I recently attended a protest against the unconstitutional, dehumanizing, and authoritarian-leaning Muslim ban last weekend, signed into effect by President Trump in an executive action. I am unequivocal in my belief that this is not a terrorist ban, as Trump puts it, as the majority of countries banned are majority-Muslim countries and have also produced some of the fewest amounts of terrorists statistically.
To dehumanize, disparage, and discriminate against billions of human beings and Americans solely due to their religious beliefs and practices is an inhumane and unforgivable thing. It is unsettling in its deep resemblance of fascist, authoritarian regimes of the past. It is a truth that history does, indeed, repeat itself, and we see this now, with civic action- power of the people, democracy forming and evolving passionately- in response to an unsustainable tyranny. We may have a government that transcends one bad leader, but the latent forces erupting under the surface in Trumpism have always been there; they are finding a place to flourish, a place to express themselves. It is too easy to simplify this. We must participate and engage in an honest, fact-based, empathetic, and unrelenting democratic process now. We must create intellectual spaces where civic education is a priority and an excitement, a passion, not a forgettable duty to neglect.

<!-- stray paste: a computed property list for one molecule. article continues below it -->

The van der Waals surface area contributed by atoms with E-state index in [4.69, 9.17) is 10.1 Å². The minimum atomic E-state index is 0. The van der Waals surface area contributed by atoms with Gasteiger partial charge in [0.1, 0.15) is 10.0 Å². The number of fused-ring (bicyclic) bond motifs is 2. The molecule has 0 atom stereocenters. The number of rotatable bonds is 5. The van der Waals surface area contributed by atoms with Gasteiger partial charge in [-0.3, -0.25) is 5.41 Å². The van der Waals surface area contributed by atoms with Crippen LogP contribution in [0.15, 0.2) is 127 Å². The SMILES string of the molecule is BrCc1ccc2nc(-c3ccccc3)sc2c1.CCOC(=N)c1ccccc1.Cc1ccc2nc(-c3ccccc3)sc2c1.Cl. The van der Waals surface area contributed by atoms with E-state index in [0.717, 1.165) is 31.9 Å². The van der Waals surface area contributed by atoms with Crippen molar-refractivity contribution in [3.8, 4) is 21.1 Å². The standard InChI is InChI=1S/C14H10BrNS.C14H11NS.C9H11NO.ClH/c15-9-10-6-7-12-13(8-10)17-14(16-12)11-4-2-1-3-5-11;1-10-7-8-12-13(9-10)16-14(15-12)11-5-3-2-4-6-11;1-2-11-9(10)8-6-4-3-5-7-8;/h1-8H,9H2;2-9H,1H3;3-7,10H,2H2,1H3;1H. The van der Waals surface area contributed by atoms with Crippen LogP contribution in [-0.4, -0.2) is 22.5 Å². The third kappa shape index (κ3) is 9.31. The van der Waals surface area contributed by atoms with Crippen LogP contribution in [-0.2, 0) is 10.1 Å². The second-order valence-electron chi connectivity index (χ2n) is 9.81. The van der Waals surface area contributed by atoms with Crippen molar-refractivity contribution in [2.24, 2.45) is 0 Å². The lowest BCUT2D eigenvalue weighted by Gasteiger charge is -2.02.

I see change blooming and bursting in these crowds. There is pain and loss and suffering, but there is also an unapologetic, explosive nature about the collective hunger for equity and change in these people. This is where we start to see change erupt, but as one sign so brilliantly said, revolution is not a one-time event. It can’t be. So let us protest and feel what we feel, and let us also get engaged and in action. We will agitate and organize. We will resist and critique. This is where the change starts.
These photos were taken at a protest last weekend in Copley Square in Boston.